As a bankruptcy attorney in Asheville, close to half of the people I meet for free, initial consultations are judgment proof. This means creditors have virtually no way to collect money or property from them under North Carolina law. You are judgment proof if all of the property you own fits within the North Carolina exemptions. These exemptions apply to everyone in North Carolina, whether they have filed a bankruptcy case or not.
“I’ve been sending in $50 a month because they said otherwise they are going to sue me.”
I hear this over and over from my judgment proof clients. My response is usually, “Tell them to go ahead and sue. There are no debtor prisons. Even if they sue, they can’t get any money from you.” When you are judgment proof:
- Credit card companies (and most other non-federal creditors) do not have the ability to garnish your wages in North Carolina.
- Creditors may not legally seize any property you own to satisfy any money judgment they have been awarded by a Court.
Filing for Bankruptcy vs. Doing Nothing
The critical decision for my judgment proof clients is whether or not to file a bankruptcy case to wipe out their debt. If they do nothing, they may be able to tread water for an extended period without losing any of their paycheck or material possessions. However, many times, a bankruptcy case can be the best financial tool to use in order to improve the financial condition of the household. The key ingredient to a successful bankruptcy case is the ability to pay monthly bills after wiping out all of a client’s unsecured debt (credit cards, personal loans, repos, foreclosure deficiencies, etc.).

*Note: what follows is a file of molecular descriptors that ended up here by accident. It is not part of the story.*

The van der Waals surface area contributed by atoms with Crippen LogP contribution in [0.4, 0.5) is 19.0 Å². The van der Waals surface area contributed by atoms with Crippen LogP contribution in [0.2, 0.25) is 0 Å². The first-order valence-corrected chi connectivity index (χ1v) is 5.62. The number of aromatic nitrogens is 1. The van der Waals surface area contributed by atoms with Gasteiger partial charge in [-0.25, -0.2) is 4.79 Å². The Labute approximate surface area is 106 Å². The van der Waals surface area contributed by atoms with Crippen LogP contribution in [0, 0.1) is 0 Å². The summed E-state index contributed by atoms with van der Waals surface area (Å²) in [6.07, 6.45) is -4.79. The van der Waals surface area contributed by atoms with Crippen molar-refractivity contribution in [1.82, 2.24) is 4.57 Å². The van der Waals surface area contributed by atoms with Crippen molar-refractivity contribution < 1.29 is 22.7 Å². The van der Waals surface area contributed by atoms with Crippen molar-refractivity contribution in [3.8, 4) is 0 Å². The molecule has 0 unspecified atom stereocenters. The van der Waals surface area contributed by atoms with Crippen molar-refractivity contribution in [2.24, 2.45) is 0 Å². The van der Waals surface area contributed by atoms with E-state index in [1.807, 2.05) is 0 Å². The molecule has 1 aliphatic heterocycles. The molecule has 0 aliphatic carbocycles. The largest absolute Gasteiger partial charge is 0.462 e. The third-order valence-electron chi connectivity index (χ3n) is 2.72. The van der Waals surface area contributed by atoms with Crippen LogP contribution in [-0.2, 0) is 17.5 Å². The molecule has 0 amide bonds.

Want to find out if you are judgment proof? If you live in Western North Carolina, contact me for a free, initial bankruptcy consultation where I can explain your options and create a recovery plan specific to your financial situation.
*The information contained on this website is not intended and does not constitute the providing of any legal advice or any legal opinions or services to any user thereof. The information available on or through this web page is not intended and shall not be used as a substitute for the advice and consultation provided by an attorney. Any factual examples used to illustrate concepts are hypothetical and do not depict actual events or real persons.